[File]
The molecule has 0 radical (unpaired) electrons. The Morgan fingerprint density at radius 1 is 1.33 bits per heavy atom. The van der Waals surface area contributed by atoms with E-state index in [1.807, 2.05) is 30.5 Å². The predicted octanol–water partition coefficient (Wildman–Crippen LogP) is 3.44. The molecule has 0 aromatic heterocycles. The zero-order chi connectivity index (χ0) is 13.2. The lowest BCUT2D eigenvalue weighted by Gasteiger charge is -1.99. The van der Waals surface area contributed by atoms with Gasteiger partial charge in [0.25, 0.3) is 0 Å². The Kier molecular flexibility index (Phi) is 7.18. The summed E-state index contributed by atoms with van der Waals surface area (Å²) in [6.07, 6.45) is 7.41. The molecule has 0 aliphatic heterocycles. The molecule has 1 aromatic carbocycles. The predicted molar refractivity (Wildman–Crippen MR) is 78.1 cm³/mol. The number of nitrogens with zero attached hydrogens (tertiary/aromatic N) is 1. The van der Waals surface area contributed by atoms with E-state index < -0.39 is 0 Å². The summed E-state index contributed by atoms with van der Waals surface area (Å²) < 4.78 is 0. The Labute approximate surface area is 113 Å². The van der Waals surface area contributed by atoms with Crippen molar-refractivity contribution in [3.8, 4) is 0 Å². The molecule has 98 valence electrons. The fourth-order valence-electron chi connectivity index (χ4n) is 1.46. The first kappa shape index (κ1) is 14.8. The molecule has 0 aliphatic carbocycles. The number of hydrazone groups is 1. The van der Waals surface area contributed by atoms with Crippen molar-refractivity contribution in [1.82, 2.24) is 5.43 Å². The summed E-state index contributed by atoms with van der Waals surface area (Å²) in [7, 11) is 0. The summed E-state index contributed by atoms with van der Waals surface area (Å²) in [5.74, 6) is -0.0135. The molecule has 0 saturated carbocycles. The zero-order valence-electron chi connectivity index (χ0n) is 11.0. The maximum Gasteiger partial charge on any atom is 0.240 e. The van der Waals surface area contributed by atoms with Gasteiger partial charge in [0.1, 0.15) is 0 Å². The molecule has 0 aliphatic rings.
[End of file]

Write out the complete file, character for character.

The molecule has 0 radical (unpaired) electrons. The Morgan fingerprint density at radius 1 is 1.33 bits per heavy atom. The van der Waals surface area contributed by atoms with E-state index in [1.807, 2.05) is 30.5 Å². The predicted octanol–water partition coefficient (Wildman–Crippen LogP) is 3.44. The molecule has 0 aromatic heterocycles. The zero-order chi connectivity index (χ0) is 13.2. The lowest BCUT2D eigenvalue weighted by Gasteiger charge is -1.99. The van der Waals surface area contributed by atoms with Gasteiger partial charge in [0.25, 0.3) is 0 Å². The Kier molecular flexibility index (Phi) is 7.18. The summed E-state index contributed by atoms with van der Waals surface area (Å²) in [6.07, 6.45) is 7.41. The molecule has 0 aliphatic heterocycles. The molecule has 1 aromatic carbocycles. The predicted molar refractivity (Wildman–Crippen MR) is 78.1 cm³/mol. The number of nitrogens with zero attached hydrogens (tertiary/aromatic N) is 1. The van der Waals surface area contributed by atoms with E-state index < -0.39 is 0 Å². The summed E-state index contributed by atoms with van der Waals surface area (Å²) < 4.78 is 0. The Labute approximate surface area is 113 Å². The van der Waals surface area contributed by atoms with Crippen molar-refractivity contribution in [3.8, 4) is 0 Å². The molecule has 98 valence electrons. The fourth-order valence-electron chi connectivity index (χ4n) is 1.46. The first kappa shape index (κ1) is 14.8. The molecule has 0 aliphatic carbocycles. The number of hydrazone groups is 1. The van der Waals surface area contributed by atoms with Crippen molar-refractivity contribution in [1.82, 2.24) is 5.43 Å². The summed E-state index contributed by atoms with van der Waals surface area (Å²) in [7, 11) is 0. The summed E-state index contributed by atoms with van der Waals surface area (Å²) in [5.74, 6) is -0.0135. The molecule has 0 saturated carbocycles. The zero-order valence-electron chi connectivity index (χ0n) is 11.0. The maximum Gasteiger partial charge on any atom is 0.240 e. The van der Waals surface area contributed by atoms with Gasteiger partial charge in [0.1, 0.15) is 0 Å². The molecule has 0 aliphatic rings.